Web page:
Pulse Results

Pulse: Politics Factor Into Where People Choose to Buy Land

Pulse: Politics Factor Into Where People Choose to Buy Land

According to the November LANDTHINK Pulse results, a substantial share of Americans won’t buy land in a place where the laws conflict with their political beliefs. An overwhelming number of respondents (81%) indicated that they WOULD NOT buy land in state that did not align with their politics. It’s a little less than one year until Election Day 2024 and we’ve all come to grips with the fact that this is shaping up as the most monumental presidential election in a decade. With never-ending campaigns, social media and 24-hour news cycles, it seems nearly impossible to escape political discussions. While some people enjoy arguing with those who have opposing viewpoints, others want to move to places with like-minded citizens where neighbors and communities share their political views.

Last month, the November Pulse asked: Would you buy land in a state with politics or policies you disagree with?

Pulse Results: November 2023

In 2022, a virus-weary American population yearned for greener pastures and wide-open spaces, and a LANDTHINK Pulse revealed that 39% of respondents indicated that their primary purpose for purchasing land would be to live or build a home on the property. While the United States is more racially and ethnically diverse than it has ever been, the communities many Americans live in are becoming less diverse, as people move to places made up of people who think and vote like they do.

There are distinct differences that are not inherently political in the sorts of communities that appeal to liberals and conservatives. Liberals tend to value ethnic diversity, public transportation, a vibrant arts scene, and tend to prefer more urban places. Liberals generally emphasize the need for the government to solve problems. Conservatives value patriotism, churches, limited government, individual liberty, traditional American values and a strong national defense. Conservatives generally choose rural areas when considering ideal places to live.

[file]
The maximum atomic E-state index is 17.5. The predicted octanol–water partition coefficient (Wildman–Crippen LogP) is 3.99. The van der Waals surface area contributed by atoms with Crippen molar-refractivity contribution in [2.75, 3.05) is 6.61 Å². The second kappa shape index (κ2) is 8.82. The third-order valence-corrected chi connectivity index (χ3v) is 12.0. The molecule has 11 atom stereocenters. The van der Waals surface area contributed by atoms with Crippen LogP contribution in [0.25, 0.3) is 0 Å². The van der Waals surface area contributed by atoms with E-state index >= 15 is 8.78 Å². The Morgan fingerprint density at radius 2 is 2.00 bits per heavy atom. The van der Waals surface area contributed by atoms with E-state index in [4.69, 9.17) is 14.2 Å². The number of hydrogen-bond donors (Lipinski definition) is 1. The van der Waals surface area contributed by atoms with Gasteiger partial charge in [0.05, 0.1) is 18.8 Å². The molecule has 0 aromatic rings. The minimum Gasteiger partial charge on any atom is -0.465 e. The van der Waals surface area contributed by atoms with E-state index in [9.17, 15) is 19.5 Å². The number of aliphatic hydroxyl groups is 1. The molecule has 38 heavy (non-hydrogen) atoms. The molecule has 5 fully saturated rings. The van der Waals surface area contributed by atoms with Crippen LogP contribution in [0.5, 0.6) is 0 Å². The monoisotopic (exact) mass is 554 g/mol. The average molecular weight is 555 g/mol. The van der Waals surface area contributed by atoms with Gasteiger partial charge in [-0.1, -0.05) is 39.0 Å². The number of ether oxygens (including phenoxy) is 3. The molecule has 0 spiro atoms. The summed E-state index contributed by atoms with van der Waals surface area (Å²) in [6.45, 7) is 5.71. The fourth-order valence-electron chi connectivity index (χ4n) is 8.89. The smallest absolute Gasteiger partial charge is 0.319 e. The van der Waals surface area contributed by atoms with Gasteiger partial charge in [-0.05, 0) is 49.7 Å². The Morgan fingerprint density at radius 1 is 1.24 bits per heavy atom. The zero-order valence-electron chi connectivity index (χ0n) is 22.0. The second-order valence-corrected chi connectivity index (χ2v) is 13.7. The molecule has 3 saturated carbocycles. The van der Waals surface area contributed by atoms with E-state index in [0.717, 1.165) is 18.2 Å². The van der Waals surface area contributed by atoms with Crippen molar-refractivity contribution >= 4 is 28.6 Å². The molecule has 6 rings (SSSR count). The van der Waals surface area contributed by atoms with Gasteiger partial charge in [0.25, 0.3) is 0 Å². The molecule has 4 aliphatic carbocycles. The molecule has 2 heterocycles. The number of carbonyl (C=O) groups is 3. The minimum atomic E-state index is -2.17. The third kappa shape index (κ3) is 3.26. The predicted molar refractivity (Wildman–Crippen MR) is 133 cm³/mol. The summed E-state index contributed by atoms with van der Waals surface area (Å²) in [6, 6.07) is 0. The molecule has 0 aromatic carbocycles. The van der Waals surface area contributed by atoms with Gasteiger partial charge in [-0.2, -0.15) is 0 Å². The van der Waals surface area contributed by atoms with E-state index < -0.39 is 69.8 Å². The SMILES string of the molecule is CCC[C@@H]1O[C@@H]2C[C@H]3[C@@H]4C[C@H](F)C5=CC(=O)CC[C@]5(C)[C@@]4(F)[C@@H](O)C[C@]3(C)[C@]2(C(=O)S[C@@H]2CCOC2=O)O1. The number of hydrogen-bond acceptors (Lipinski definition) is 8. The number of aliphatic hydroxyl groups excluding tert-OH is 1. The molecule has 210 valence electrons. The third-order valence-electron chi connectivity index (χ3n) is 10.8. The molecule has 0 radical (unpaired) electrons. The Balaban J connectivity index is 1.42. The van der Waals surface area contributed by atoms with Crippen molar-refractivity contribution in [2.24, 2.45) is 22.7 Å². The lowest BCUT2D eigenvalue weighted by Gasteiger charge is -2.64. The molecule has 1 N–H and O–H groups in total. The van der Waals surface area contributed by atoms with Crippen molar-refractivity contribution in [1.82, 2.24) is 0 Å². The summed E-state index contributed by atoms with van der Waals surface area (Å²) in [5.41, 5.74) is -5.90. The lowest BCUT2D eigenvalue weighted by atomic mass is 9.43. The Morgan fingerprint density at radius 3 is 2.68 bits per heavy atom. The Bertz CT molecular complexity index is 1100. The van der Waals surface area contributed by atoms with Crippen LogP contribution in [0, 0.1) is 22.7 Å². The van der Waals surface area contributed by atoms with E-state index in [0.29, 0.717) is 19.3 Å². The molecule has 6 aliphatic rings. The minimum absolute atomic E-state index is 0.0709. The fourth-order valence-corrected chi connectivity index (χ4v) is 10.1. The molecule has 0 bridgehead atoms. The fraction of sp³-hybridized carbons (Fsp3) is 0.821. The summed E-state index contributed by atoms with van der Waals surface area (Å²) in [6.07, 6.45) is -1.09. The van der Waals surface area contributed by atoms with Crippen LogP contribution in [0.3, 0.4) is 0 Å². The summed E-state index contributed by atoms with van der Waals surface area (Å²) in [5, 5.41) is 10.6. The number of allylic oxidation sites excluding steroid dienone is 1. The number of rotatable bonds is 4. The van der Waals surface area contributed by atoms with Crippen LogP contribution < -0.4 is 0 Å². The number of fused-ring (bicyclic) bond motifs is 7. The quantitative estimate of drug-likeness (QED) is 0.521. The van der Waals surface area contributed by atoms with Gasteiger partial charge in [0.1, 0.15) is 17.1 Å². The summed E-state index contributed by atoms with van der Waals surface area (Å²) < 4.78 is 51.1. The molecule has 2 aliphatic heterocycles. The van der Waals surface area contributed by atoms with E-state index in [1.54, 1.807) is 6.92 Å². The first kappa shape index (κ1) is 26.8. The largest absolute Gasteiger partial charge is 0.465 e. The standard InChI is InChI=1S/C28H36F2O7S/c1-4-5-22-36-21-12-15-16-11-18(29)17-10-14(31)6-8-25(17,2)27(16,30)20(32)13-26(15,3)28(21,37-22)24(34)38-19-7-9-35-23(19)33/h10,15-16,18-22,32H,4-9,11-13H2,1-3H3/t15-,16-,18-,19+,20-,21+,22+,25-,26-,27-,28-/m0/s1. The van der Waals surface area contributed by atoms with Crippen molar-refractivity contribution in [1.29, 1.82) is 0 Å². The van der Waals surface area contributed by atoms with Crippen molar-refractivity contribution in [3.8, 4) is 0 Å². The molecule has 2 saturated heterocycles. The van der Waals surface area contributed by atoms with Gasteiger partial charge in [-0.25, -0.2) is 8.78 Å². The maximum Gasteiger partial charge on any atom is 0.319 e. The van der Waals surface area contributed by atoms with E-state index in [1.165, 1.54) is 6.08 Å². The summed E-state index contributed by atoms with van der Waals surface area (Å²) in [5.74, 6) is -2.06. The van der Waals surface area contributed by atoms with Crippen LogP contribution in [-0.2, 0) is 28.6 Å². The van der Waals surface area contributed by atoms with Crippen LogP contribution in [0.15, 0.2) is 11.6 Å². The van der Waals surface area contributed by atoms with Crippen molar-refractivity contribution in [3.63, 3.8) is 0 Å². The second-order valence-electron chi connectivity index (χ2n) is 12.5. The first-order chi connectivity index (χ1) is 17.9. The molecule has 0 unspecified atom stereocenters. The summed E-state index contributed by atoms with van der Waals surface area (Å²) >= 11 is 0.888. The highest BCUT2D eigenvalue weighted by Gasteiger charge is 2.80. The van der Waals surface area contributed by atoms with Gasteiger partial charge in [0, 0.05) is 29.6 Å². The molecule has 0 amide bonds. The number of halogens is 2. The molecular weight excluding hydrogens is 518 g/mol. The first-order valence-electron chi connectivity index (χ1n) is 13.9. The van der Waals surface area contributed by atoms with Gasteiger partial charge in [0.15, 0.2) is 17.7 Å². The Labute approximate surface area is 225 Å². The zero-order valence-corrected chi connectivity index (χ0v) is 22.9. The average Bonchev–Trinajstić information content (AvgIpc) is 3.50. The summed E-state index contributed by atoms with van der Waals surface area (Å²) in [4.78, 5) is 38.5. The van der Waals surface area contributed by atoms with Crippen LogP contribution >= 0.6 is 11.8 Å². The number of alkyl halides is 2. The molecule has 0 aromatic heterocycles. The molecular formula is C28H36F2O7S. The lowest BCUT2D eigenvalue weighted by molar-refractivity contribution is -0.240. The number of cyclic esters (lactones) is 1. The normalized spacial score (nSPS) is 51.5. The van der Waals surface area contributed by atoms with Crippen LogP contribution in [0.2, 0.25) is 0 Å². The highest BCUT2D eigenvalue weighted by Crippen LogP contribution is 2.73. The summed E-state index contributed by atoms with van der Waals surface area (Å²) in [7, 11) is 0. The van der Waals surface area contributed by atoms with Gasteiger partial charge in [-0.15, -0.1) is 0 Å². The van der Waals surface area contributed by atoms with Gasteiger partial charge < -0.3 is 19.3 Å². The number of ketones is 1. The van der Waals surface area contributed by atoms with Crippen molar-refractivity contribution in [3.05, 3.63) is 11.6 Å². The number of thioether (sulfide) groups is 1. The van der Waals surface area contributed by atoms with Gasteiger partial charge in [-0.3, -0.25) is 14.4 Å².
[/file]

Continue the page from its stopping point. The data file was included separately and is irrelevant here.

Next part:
Political sorting is a very recent phenomenon, with many factors factors contributing to the movement. The trend started when conservatives began fleeing states with strict COVID-19 rules. Many businesses were forced to close over COVID-19 restrictions. Republicans opposed lockdowns, questioned the safety of the vaccines and did not support mask mandates. Now parents are selecting school districts that align with their preferences regarding critical race theory and other controversial issues. Political sorting has been happening for quite some time, and the United States is quickly coming to resemble two countries, one rural and one urban.

Residents have been fleeing states like California, New York, Connecticut and New Jersey with high taxes and expensive real estate and are heading to conservative strongholds like like Florida, Texas, and Idaho.

The split has sent states careening to the political left or right, adopting diametrically opposed laws on some of the hottest issues of the day like abortion and minors seeking access to gender-affirming care. Violent crime and unease is on the rise in Democrat-controlled cities across the nation. While violent crime isn’t exclusive to cities, people are seeking to exercise more control over the safety and security of their family by looking to purchase rural land for sale.

Per Census numbers, California lost nearly 350,000 residents in 2022, while New York lost about 300,000 and Illinois saw more than 140,000 go elsewhere. Other states, including New Jersey (-64,231), Massachusetts (-57,292) and Pennsylvania (-39,957), also saw large numbers of residents say goodbye.

But other states, such as Florida and Texas, saw large gains in population, with Florida adding an eye-popping 444,484 residents and Texas adding 470,708. Other population winners include North Carolina (99,796 residents added), South Carolina (+84,030), Tennessee (+81,646) and Georgia (+81,406).

When Americans move, politics is not typically the explicit reason. But the lifestyle choices they make place them in communities dominated by their preferred party. Nothing allows you to live out your personal values like buying and living on rural acreage.

Do you have a suggestion for next month’s Pulse question? Submit your question and we might choose yours!

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